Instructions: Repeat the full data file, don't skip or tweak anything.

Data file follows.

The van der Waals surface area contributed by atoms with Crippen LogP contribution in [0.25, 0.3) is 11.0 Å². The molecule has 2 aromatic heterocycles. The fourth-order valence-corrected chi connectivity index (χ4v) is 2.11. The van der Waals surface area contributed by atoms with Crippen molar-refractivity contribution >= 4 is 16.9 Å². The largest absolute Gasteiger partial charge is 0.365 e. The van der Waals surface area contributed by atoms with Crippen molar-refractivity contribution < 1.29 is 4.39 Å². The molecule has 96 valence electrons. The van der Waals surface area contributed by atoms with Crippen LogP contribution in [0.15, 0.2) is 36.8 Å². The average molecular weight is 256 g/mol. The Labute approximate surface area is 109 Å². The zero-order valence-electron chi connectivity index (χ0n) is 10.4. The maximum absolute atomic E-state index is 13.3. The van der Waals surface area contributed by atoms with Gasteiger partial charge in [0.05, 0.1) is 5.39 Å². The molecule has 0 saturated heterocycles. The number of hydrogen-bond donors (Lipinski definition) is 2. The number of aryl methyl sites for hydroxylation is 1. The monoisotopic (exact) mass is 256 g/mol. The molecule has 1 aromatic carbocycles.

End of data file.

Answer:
The van der Waals surface area contributed by atoms with Crippen LogP contribution in [0.25, 0.3) is 11.0 Å². The molecule has 2 aromatic heterocycles. The fourth-order valence-corrected chi connectivity index (χ4v) is 2.11. The van der Waals surface area contributed by atoms with Crippen molar-refractivity contribution >= 4 is 16.9 Å². The largest absolute Gasteiger partial charge is 0.365 e. The van der Waals surface area contributed by atoms with Crippen molar-refractivity contribution < 1.29 is 4.39 Å². The molecule has 96 valence electrons. The van der Waals surface area contributed by atoms with Crippen LogP contribution in [0.15, 0.2) is 36.8 Å². The average molecular weight is 256 g/mol. The Labute approximate surface area is 109 Å². The zero-order valence-electron chi connectivity index (χ0n) is 10.4. The maximum absolute atomic E-state index is 13.3. The van der Waals surface area contributed by atoms with Gasteiger partial charge in [0.05, 0.1) is 5.39 Å². The molecule has 0 saturated heterocycles. The number of hydrogen-bond donors (Lipinski definition) is 2. The number of aryl methyl sites for hydroxylation is 1. The monoisotopic (exact) mass is 256 g/mol. The molecule has 1 aromatic carbocycles.